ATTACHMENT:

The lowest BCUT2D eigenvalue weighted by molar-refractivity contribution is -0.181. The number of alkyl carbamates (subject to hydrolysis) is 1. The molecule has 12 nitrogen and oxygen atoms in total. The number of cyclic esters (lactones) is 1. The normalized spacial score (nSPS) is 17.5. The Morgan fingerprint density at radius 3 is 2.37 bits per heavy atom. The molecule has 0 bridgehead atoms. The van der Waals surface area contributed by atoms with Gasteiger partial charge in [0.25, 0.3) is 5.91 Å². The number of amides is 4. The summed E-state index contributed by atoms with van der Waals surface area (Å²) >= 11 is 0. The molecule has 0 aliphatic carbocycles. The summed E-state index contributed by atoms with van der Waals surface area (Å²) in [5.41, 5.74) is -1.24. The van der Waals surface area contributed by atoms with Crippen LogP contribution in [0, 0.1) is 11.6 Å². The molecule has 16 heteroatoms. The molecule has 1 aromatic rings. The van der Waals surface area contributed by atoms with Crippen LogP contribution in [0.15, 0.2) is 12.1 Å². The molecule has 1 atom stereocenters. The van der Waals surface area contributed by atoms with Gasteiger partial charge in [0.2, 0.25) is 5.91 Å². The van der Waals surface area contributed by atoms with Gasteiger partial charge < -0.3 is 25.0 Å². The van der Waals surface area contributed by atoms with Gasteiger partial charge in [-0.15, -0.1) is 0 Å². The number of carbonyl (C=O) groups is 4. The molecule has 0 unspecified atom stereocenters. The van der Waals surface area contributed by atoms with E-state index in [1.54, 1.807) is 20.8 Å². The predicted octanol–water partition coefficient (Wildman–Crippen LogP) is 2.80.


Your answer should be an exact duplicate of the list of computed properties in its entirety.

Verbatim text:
The lowest BCUT2D eigenvalue weighted by molar-refractivity contribution is -0.181. The number of alkyl carbamates (subject to hydrolysis) is 1. The molecule has 12 nitrogen and oxygen atoms in total. The number of cyclic esters (lactones) is 1. The normalized spacial score (nSPS) is 17.5. The Morgan fingerprint density at radius 3 is 2.37 bits per heavy atom. The molecule has 0 bridgehead atoms. The van der Waals surface area contributed by atoms with Gasteiger partial charge in [0.25, 0.3) is 5.91 Å². The number of amides is 4. The summed E-state index contributed by atoms with van der Waals surface area (Å²) >= 11 is 0. The molecule has 0 aliphatic carbocycles. The summed E-state index contributed by atoms with van der Waals surface area (Å²) in [5.41, 5.74) is -1.24. The van der Waals surface area contributed by atoms with Crippen LogP contribution in [0, 0.1) is 11.6 Å². The molecule has 16 heteroatoms. The molecule has 1 aromatic rings. The van der Waals surface area contributed by atoms with Crippen LogP contribution in [0.15, 0.2) is 12.1 Å². The molecule has 1 atom stereocenters. The van der Waals surface area contributed by atoms with Gasteiger partial charge in [0.2, 0.25) is 5.91 Å². The van der Waals surface area contributed by atoms with Gasteiger partial charge < -0.3 is 25.0 Å². The van der Waals surface area contributed by atoms with Gasteiger partial charge in [-0.15, -0.1) is 0 Å². The number of carbonyl (C=O) groups is 4. The molecule has 0 unspecified atom stereocenters. The van der Waals surface area contributed by atoms with E-state index in [1.54, 1.807) is 20.8 Å². The predicted octanol–water partition coefficient (Wildman–Crippen LogP) is 2.80.